In many cases, an outbound endpoint completes a flow by dispatching a fully processed message to its final, external destination. However, outbound endpoints don’t always complete flow processing, because they can also exist in the middle of a flow, dispatching data to an external source, and also passing that (or some other data) to the next message processor in the flow.

Here we can see there is a POP3 connector being used as an inbound endpoint, but additionally, note there is a POP3 connector configured in the middle of the process side of the flow, as an outbound endpoint.

outbound endpoint example flow

&lt;flow name="exampleflow2" &gt;      
   &lt;pop3:inbound-endpoint host="localhost" user="${prod.user}" responseTimeout="10000" doc:name="POP3"/&gt;     
   &lt;set-payload doc:name="Set Payload" value="foo"/&gt;
   &lt;pop3:outbound-endpoint host="localhost" user="${prod.user}" responseTimeout="10000" doc:name="POP3"/&gt;
   &lt;logger level="INFO" doc:name="Logger" message="bar"/&gt;

Configuration Reference

While unique properties exist for various endpoint-based connectors, most of these building blocks share common properties.

The General tab often provides these fields.

Field Description

Display Name

Defaults to the connector name. Change the display name, which must be alpha-numeric, to reflect the endpoint’s specific role, for example, Order Entry Endpoint


Defines the interaction between the client and server. The available patterns are one-way and request-response. A one-way exchange-pattern assumes that no response from the server is necessary, while a request-response exchange-pattern waits for the server to respond before it allows message processing to continue.


The default name is localhost. Enter the Fully Qualified Domain Name (FQDN) or IP address of the server.


The port number used to connect to the server. (For example, 80)


Allows specification of a path. for example, /enter/the/path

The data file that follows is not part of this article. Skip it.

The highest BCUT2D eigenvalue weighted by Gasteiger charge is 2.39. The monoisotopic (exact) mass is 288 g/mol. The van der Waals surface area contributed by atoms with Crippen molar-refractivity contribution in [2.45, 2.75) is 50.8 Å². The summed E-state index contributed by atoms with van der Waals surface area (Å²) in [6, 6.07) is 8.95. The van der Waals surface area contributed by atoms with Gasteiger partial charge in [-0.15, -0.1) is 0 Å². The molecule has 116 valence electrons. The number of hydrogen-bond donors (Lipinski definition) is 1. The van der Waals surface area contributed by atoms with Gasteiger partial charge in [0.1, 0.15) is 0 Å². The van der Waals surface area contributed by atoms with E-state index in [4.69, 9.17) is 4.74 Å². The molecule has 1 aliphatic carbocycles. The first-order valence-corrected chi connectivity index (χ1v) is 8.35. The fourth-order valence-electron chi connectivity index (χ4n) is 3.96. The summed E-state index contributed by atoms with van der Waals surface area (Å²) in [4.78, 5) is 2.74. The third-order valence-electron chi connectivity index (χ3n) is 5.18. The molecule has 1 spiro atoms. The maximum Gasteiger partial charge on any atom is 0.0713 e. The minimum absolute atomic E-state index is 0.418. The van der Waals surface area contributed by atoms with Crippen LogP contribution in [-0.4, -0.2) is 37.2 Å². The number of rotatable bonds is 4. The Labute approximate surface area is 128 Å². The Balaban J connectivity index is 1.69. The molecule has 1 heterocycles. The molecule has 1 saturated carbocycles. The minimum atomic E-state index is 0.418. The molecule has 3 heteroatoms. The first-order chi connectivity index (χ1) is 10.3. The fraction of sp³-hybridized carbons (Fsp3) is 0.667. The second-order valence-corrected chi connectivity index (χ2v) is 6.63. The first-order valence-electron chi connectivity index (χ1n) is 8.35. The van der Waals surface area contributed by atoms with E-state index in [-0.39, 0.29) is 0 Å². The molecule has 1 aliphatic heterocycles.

Connector Configuration

Define global connection parameters.

Depending on the protocol and type (inbound or outbound); these additional parameters may appear on the General tab:

Field Description

Polling Frequency

Time is milliseconds (ms) to check for incoming messages. Default value is 1000 ms.

Output Pattern

Choose the pattern from a drop down list. Used when writing parsed filenames to disk.

Query Key

Enter the key of the query to use.


Lets you select the element to use for a transaction. Click the plus + button to add Mule transactions.

Cron Information

Enter a cron expression to schedule events by date and time.


The operation performed on message data. Available options are: OPTION, GET, HEAD, POST, PUT, TRACE, CONNECT, and DELETE.

The Advanced tab often includes these fields.

Field Description


Enter the URL address. If using this attribute, include it as part of the URI. Mutually exclusive with host, port, and path.

Response Timeout

How long the endpoint waits for a response (in ms).


Select the character set the transport uses. For example, UTF-8

Disable Transport Transformer

Check this box if you do not want to use the endpoint’s default response transport.


Select a format from the drop-down list that this endpoint supports.

Connector Endpoint

Define a global version of the connector configuration details.

Business Events

Check the box to enable default event tracking.

The Transformers tab often includes these fields.

Field Description

Global Transformers (Request)

Enter the list of transformers to apply to a message before delivery. The transformers are applied in the order they are listed.

Global Transformers (Response)

Enter a list of synchronous transformers to apply to the response before it is returned from the transport.

Configuring Global Elements for Connectors